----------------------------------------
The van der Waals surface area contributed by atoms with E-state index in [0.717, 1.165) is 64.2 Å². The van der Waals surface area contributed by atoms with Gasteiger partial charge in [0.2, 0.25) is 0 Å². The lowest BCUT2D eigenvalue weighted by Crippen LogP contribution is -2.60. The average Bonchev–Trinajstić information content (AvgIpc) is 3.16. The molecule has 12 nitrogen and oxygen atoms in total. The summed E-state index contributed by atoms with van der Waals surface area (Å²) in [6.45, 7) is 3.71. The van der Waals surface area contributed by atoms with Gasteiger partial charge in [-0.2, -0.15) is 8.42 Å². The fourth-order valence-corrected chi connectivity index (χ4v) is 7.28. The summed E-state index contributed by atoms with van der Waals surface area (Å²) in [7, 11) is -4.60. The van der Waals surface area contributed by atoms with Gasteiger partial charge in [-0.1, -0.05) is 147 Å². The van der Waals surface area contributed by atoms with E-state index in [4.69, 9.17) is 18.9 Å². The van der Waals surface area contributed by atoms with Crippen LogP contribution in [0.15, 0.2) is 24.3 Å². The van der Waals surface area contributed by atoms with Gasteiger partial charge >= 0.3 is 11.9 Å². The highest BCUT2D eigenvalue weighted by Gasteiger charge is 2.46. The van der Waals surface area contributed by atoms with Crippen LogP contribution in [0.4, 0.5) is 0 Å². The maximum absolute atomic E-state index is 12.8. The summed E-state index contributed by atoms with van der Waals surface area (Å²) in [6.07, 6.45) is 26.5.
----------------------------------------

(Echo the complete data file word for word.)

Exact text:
The van der Waals surface area contributed by atoms with E-state index in [0.717, 1.165) is 64.2 Å². The van der Waals surface area contributed by atoms with Gasteiger partial charge in [0.2, 0.25) is 0 Å². The lowest BCUT2D eigenvalue weighted by Crippen LogP contribution is -2.60. The average Bonchev–Trinajstić information content (AvgIpc) is 3.16. The molecule has 12 nitrogen and oxygen atoms in total. The summed E-state index contributed by atoms with van der Waals surface area (Å²) in [6.45, 7) is 3.71. The van der Waals surface area contributed by atoms with Gasteiger partial charge in [-0.2, -0.15) is 8.42 Å². The fourth-order valence-corrected chi connectivity index (χ4v) is 7.28. The summed E-state index contributed by atoms with van der Waals surface area (Å²) in [7, 11) is -4.60. The van der Waals surface area contributed by atoms with Gasteiger partial charge in [-0.1, -0.05) is 147 Å². The van der Waals surface area contributed by atoms with E-state index in [4.69, 9.17) is 18.9 Å². The van der Waals surface area contributed by atoms with Crippen LogP contribution in [0.15, 0.2) is 24.3 Å². The van der Waals surface area contributed by atoms with Gasteiger partial charge >= 0.3 is 11.9 Å². The highest BCUT2D eigenvalue weighted by Gasteiger charge is 2.46. The van der Waals surface area contributed by atoms with Crippen LogP contribution in [0.4, 0.5) is 0 Å². The maximum absolute atomic E-state index is 12.8. The summed E-state index contributed by atoms with van der Waals surface area (Å²) in [6.07, 6.45) is 26.5.